Spread the blame all around for this loss

The Morning Call - - SPORTS - By Andy Schwartz

On of­fense, the Ea­gles couldn’t hold on to the ball.

On de­fense, the Ea­gles couldn’t pres­sure the QB and couldn’t cover in key mo­ments.

On spe­cial teams, the Ea­gles gave up a kick re­turn for a TD. “Lis­ten, there’s enough [blame] to go around in this foot­ball game,” coach Doug Ped­er­son said. “Of­fense. Un­timely penal­ties. Fum­bles. Drive killers on of­fense that kept us from scor­ing. Kick­off re­turn for a touch­down. De­fense not get­ting off the field on third down — key third downs. There’s enough to go around — you just can’t put your fin­ger at one thing.”

No, you can’t. But here are five things that stood out from Sun­day’s 27-24 loss to the Lions.

1. Agnew’s TD: The Ea­gles scored in the first quar­ter for a change as Jake El­liott hit a 25-yarder to cap a nine-play, 69-yard drive.

Then on the en­su­ing kick­off, some­thing looked off from the start, and Ja­mal Agnew sailed 100 yards for a TD. Agnew had an abun­dance of run­ning room, safety Rudy Ford had the best shot at him but whiffed badly, and the Ea­gles trailed 7-3.

“It just ap­peared like we got stuck on blocks on the back side, and the ball bounced out­side, which can’t hap­pen,” Ped­er­son said.

Per NBC Sports Philadel­phia’s Reuben Frank, the re­turn matched the sec­ond-long­est kick­off re­turn ever against the Ea­gles. The Cow­boys’ Reg­gie Swin­ton had a 100-yarder against the Ea­gles in 2002, and the Bron­cos’ Trindon Hol­l­i­day had a 105-yarder in 2013.

2. Sec­ond-quar­ter turnovers: Ball se­cu­rity was one of the knocks on Miles San­ders com­ing out of Penn State, and late in the sec­ond quar­ter he fum­bled twice on one drive. Isaac Seu­malo re­cov­ered the first — San­ders was stripped while on his feet — but the Lions re­cov­ered the sec­ond. The ball was punched out just be­fore San­ders was down.

The Ea­gles held the Lions to a field goal, and things didn’t get any bet­ter for San­ders on the en­su­ing kick­off. Doug Ped­er­son stuck with the rookie, who held onto the ball but lost his hel­met, as safety Miles Kille­brew grabbed the face mask and ripped it off — yet some­how the none of the of­fi­cials saw it. No penalty.

Ped­er­son didn’t elab­o­rate on the missed call but did ex­plain why he didn’t yank San­ders.

“We just told him we have a lot of con­fi­dence in him, still have a lot of trust in him and kept him out there,” Ped­er­son said. “That’s the only way to have trust and con­fi­dence in a player — keep him out there and keep play­ing.”

Late in the quar­ter, Nel­son Agholor, who ear­lier in the game dropped a sure first-down catch, caught a pass, piv­oted and dropped the ball. It was enough of a foot­ball move to be ruled a fum­ble.

“They made the right call,” Agholor said. “It slipped out of my hands when I was try­ing to move up­field.”

The Ea­gles held the Lions to a pair of field goals on both and trailed 20-10 at half­time.

3. Woah Nelly: Think Agholor was re­vert­ing to his pad­dle­handed form?


Mid­way through the third, on third-and-five, Agholor took a 2-yard pass and bounced off a pair of Lions for a 20-yard touch­down to get the Ea­gles within 20-17.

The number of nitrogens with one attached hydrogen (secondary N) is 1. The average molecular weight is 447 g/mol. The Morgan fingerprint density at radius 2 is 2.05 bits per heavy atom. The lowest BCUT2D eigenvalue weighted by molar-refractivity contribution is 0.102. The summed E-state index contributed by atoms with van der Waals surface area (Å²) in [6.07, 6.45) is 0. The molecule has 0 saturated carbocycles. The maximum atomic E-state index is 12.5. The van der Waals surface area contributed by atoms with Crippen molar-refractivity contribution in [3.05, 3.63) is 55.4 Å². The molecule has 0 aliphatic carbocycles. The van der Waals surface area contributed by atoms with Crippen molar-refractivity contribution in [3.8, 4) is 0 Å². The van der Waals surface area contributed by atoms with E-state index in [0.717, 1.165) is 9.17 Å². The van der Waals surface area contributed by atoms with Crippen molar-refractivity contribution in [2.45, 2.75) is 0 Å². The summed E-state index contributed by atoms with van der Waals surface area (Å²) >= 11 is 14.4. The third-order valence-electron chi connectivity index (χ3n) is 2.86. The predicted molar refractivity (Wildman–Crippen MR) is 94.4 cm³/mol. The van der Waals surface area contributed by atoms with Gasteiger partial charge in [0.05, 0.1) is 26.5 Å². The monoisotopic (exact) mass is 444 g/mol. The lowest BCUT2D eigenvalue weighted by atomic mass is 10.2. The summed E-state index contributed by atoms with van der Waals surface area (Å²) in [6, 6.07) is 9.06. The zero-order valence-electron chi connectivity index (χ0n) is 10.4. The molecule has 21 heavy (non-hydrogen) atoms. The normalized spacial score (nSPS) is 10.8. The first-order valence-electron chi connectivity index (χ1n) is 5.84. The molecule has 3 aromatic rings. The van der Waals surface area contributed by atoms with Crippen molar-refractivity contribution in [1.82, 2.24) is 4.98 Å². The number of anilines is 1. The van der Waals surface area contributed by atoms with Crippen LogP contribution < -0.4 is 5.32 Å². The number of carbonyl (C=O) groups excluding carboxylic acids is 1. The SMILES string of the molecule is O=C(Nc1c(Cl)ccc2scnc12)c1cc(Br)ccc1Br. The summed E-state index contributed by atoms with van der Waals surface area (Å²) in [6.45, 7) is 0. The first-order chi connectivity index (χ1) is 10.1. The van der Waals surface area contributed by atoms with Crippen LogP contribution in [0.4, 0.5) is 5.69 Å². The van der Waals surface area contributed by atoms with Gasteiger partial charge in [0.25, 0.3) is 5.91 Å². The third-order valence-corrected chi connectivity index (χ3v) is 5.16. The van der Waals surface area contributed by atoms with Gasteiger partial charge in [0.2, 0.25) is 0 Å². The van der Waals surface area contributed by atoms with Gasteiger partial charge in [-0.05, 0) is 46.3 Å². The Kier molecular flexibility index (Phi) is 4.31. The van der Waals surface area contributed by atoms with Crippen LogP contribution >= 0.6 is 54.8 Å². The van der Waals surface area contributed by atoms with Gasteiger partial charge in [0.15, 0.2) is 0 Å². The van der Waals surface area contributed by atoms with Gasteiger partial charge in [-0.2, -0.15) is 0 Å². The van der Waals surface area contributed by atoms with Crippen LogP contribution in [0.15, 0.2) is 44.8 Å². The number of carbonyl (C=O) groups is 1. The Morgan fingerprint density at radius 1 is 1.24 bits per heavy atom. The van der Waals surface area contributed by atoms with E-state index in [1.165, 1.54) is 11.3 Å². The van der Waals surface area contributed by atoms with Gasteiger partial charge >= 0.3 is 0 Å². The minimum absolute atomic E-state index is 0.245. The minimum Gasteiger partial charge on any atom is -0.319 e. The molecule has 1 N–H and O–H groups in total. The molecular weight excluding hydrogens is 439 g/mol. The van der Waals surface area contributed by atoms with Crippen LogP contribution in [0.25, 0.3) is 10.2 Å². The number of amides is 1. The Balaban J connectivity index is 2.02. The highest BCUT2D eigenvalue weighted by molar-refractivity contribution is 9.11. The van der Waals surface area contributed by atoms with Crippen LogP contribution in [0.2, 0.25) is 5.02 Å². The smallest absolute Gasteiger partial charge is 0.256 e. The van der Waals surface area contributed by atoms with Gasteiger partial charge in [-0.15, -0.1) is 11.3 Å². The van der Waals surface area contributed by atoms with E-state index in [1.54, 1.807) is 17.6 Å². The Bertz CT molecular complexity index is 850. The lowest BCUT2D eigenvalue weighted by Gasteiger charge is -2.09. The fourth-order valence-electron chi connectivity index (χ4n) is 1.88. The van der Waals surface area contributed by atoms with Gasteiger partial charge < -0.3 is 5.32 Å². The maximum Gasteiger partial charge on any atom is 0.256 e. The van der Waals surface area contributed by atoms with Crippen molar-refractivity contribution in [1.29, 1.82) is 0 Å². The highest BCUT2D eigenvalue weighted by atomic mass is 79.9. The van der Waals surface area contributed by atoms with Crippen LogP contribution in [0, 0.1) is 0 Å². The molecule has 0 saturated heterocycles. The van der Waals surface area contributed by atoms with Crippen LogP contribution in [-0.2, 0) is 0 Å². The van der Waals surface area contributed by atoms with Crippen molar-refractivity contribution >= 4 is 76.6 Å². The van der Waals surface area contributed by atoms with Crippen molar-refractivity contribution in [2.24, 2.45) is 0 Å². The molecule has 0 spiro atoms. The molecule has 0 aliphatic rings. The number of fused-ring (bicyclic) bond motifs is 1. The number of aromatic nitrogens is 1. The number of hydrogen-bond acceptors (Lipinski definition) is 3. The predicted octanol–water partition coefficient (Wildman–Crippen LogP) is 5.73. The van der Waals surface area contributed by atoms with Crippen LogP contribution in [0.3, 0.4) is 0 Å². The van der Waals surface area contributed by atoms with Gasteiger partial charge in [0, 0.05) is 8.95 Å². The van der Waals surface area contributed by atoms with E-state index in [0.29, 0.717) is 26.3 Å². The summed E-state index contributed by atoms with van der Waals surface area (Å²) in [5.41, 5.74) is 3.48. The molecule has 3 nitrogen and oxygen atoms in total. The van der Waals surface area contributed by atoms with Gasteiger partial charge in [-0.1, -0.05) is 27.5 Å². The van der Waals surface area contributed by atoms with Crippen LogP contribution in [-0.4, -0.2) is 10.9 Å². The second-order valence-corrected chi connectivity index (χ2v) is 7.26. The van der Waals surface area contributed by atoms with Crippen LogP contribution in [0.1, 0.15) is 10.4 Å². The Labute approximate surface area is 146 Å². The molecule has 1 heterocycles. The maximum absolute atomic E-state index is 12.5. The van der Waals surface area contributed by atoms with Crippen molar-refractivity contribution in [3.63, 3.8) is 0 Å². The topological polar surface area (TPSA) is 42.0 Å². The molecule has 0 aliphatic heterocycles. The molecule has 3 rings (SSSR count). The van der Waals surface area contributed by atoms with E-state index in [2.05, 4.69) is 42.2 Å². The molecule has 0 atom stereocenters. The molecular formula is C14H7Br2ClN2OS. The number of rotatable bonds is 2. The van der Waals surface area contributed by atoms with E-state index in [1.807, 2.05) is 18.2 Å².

Agholor fin­ished with eight catches for 50 yards and two scores — his sec­ond came min­utes af­ter Dal­las Goed­ert dropped an easy touch­down. The Ea­gles had sev­eral dropped balls — the ex­act num­ber (be­tween five and 10?) de­pends on your def­i­ni­tion — but re­gard­less, it was sim­ply too many.

Asked to ex­plain the drops, Ped­er­son said “drops can be a num­ber of things,” in­clud­ing lack of fo­cus and not be­ing strong to the ball, but said, “to­day it was prob­a­bly more on the fo­cus part of it.”Sure, they missed Al­shon Jef­fery (calf ) and DeSean Jack­son (ab­domen), but drop­ping the ball is drop­ping the ball.

“Can’t make no ex­cuses,” Agholor said. “We had op­por­tu­ni­ties on balls. We’re sup­posed to make plays. The … hurts, it re­ally does.”

4. Stafford slings one: Third-and-four on the en­su­ing drive. The Linc was rock­ing.

The Ea­gles blitzed Lions quar­ter­back Matthew Stafford, who stayed poised and slung one like a short­stop to Marvin Jones for a 27-yard com­ple­tion.

It was the key play in a nine-play, 75-yard drive that ended when Jones beat Sid­ney Jones to the cor­ner of the end zone for a 12-yard score, and the Lions again led by 10.

5. Mir­a­cle erased: The Ea­gles, aided by a pair of Detroit penal­ties — in­clud­ing a rough­ing the passer on third down — got within 27-24 on Agholor’s sec­ond TD.

With 1:53 left, it looked like the Ea­gles were on their way to a mirac­u­lous win.

Mal­colm Jenkins blocked Matt Prater’s 46-yard field goal to give the Linc life and set the Ea­gles up at mid­field. They would have been on the Lions’ 40, but a block in the back called on Jenkins dur­ing Ra­sul Dou­glas’ re­turn moved them back 10 yards.

All they needed was a field goal, but they couldn’t even get close enough for El­liott to try a 61-yarder.

On fourth-and-15, J.J. Arcega-White­side, with a Lions hand in his way, couldn’t hang on to what was a con­tested but catch­able ball in­side the 5.

A fit­ting way to end a day where the Ea­gles sim­ply dropped the ball.

“Our spe­cial teams gets a big play like that with a blocked field goal … we gotta cap­i­tal­ize on that,” Agholor said.

Twice the Ea­gles had a chance to drive for the game-ty­ing field goal or game-win­ning TD, and twice they failed. In those fi­nal two drives, they net­ted mi­nus-5 yards.

“There were a lot of things go­ing on within those plays and no-hud­dle com­mu­ni­cat­ing,” Car­son Wentz said. “It was su­per frus­trat­ing to have a shot like that and come up short.”

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